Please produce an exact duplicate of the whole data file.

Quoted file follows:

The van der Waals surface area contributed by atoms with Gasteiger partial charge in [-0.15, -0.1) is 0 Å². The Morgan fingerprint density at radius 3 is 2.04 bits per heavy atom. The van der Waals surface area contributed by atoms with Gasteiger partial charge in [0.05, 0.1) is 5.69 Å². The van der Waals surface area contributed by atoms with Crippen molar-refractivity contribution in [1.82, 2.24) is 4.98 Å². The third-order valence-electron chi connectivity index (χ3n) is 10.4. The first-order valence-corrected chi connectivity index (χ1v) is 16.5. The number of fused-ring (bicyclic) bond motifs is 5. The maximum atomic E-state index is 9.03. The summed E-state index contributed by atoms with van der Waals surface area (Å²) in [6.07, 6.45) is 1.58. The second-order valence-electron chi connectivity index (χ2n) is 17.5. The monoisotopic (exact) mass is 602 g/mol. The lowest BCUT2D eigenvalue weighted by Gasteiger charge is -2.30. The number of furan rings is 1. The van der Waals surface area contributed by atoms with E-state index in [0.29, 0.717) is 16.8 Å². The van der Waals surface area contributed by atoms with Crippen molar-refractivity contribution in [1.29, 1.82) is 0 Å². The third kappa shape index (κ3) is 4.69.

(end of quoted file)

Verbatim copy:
The van der Waals surface area contributed by atoms with Gasteiger partial charge in [-0.15, -0.1) is 0 Å². The Morgan fingerprint density at radius 3 is 2.04 bits per heavy atom. The van der Waals surface area contributed by atoms with Gasteiger partial charge in [0.05, 0.1) is 5.69 Å². The van der Waals surface area contributed by atoms with Crippen molar-refractivity contribution in [1.82, 2.24) is 4.98 Å². The third-order valence-electron chi connectivity index (χ3n) is 10.4. The first-order valence-corrected chi connectivity index (χ1v) is 16.5. The number of fused-ring (bicyclic) bond motifs is 5. The maximum atomic E-state index is 9.03. The summed E-state index contributed by atoms with van der Waals surface area (Å²) in [6.07, 6.45) is 1.58. The second-order valence-electron chi connectivity index (χ2n) is 17.5. The monoisotopic (exact) mass is 602 g/mol. The lowest BCUT2D eigenvalue weighted by Gasteiger charge is -2.30. The number of furan rings is 1. The van der Waals surface area contributed by atoms with E-state index in [0.29, 0.717) is 16.8 Å². The van der Waals surface area contributed by atoms with Crippen molar-refractivity contribution in [1.29, 1.82) is 0 Å². The third kappa shape index (κ3) is 4.69.